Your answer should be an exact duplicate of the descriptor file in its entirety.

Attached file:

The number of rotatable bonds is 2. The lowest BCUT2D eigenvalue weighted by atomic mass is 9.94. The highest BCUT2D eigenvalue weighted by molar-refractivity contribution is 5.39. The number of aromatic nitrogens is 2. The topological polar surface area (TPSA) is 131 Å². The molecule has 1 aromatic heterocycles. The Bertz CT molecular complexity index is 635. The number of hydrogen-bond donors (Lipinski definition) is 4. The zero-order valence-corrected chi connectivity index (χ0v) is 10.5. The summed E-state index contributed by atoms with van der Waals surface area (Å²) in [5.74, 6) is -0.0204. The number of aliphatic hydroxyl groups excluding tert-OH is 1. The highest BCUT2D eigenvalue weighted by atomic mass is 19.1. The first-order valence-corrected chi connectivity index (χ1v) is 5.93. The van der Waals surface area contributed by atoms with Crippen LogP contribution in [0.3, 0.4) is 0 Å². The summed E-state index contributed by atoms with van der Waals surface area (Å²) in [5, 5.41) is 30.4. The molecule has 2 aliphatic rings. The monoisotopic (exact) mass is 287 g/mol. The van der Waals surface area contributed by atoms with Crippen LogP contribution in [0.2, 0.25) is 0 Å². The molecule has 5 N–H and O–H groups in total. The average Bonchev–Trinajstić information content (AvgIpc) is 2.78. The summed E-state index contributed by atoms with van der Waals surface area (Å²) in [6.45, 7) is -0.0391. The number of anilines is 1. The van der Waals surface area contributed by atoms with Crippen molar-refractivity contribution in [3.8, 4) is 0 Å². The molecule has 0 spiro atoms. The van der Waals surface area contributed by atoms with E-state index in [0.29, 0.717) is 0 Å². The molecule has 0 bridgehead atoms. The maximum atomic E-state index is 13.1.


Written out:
The number of rotatable bonds is 2. The lowest BCUT2D eigenvalue weighted by atomic mass is 9.94. The highest BCUT2D eigenvalue weighted by molar-refractivity contribution is 5.39. The number of aromatic nitrogens is 2. The topological polar surface area (TPSA) is 131 Å². The molecule has 1 aromatic heterocycles. The Bertz CT molecular complexity index is 635. The number of hydrogen-bond donors (Lipinski definition) is 4. The zero-order valence-corrected chi connectivity index (χ0v) is 10.5. The summed E-state index contributed by atoms with van der Waals surface area (Å²) in [5.74, 6) is -0.0204. The number of aliphatic hydroxyl groups excluding tert-OH is 1. The highest BCUT2D eigenvalue weighted by atomic mass is 19.1. The first-order valence-corrected chi connectivity index (χ1v) is 5.93. The van der Waals surface area contributed by atoms with Crippen LogP contribution in [0.3, 0.4) is 0 Å². The summed E-state index contributed by atoms with van der Waals surface area (Å²) in [5, 5.41) is 30.4. The molecule has 2 aliphatic rings. The monoisotopic (exact) mass is 287 g/mol. The van der Waals surface area contributed by atoms with Crippen LogP contribution in [0.2, 0.25) is 0 Å². The molecule has 5 N–H and O–H groups in total. The average Bonchev–Trinajstić information content (AvgIpc) is 2.78. The summed E-state index contributed by atoms with van der Waals surface area (Å²) in [6.45, 7) is -0.0391. The number of anilines is 1. The van der Waals surface area contributed by atoms with Crippen molar-refractivity contribution in [3.8, 4) is 0 Å². The molecule has 0 spiro atoms. The van der Waals surface area contributed by atoms with E-state index in [0.29, 0.717) is 0 Å². The molecule has 0 bridgehead atoms. The maximum atomic E-state index is 13.1.